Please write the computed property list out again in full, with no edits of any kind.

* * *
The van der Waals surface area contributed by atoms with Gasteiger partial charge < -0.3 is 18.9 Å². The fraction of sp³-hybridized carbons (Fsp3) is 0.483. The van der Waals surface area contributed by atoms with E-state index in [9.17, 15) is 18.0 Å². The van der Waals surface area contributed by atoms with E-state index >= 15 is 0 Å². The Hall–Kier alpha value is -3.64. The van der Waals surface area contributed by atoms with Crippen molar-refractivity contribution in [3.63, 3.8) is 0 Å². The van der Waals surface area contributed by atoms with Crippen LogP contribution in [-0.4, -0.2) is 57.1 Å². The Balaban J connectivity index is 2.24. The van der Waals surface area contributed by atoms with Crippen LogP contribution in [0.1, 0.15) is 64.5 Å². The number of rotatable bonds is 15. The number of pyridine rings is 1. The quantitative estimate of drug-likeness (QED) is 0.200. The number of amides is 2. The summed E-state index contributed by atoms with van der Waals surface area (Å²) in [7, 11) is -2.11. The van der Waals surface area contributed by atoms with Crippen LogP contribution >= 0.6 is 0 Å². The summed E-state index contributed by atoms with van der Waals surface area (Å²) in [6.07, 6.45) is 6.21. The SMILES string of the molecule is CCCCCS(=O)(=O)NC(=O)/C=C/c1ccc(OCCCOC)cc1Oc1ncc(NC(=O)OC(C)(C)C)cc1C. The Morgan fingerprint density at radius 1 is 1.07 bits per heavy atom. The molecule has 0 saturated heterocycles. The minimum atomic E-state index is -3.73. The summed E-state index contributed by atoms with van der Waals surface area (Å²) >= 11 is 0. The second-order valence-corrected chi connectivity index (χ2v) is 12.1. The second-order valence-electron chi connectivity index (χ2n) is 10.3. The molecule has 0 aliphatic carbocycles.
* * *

The van der Waals surface area contributed by atoms with Gasteiger partial charge < -0.3 is 18.9 Å². The fraction of sp³-hybridized carbons (Fsp3) is 0.483. The van der Waals surface area contributed by atoms with E-state index in [9.17, 15) is 18.0 Å². The van der Waals surface area contributed by atoms with E-state index >= 15 is 0 Å². The Hall–Kier alpha value is -3.64. The van der Waals surface area contributed by atoms with Crippen molar-refractivity contribution in [3.63, 3.8) is 0 Å². The van der Waals surface area contributed by atoms with Crippen LogP contribution in [-0.4, -0.2) is 57.1 Å². The Balaban J connectivity index is 2.24. The van der Waals surface area contributed by atoms with Crippen LogP contribution in [0.1, 0.15) is 64.5 Å². The number of rotatable bonds is 15. The number of pyridine rings is 1. The quantitative estimate of drug-likeness (QED) is 0.200. The number of amides is 2. The summed E-state index contributed by atoms with van der Waals surface area (Å²) in [7, 11) is -2.11. The van der Waals surface area contributed by atoms with Crippen LogP contribution >= 0.6 is 0 Å². The summed E-state index contributed by atoms with van der Waals surface area (Å²) in [6.07, 6.45) is 6.21. The SMILES string of the molecule is CCCCCS(=O)(=O)NC(=O)/C=C/c1ccc(OCCCOC)cc1Oc1ncc(NC(=O)OC(C)(C)C)cc1C. The Morgan fingerprint density at radius 1 is 1.07 bits per heavy atom. The molecule has 0 saturated heterocycles. The minimum atomic E-state index is -3.73. The summed E-state index contributed by atoms with van der Waals surface area (Å²) >= 11 is 0. The second-order valence-corrected chi connectivity index (χ2v) is 12.1. The second-order valence-electron chi connectivity index (χ2n) is 10.3. The molecule has 0 aliphatic carbocycles.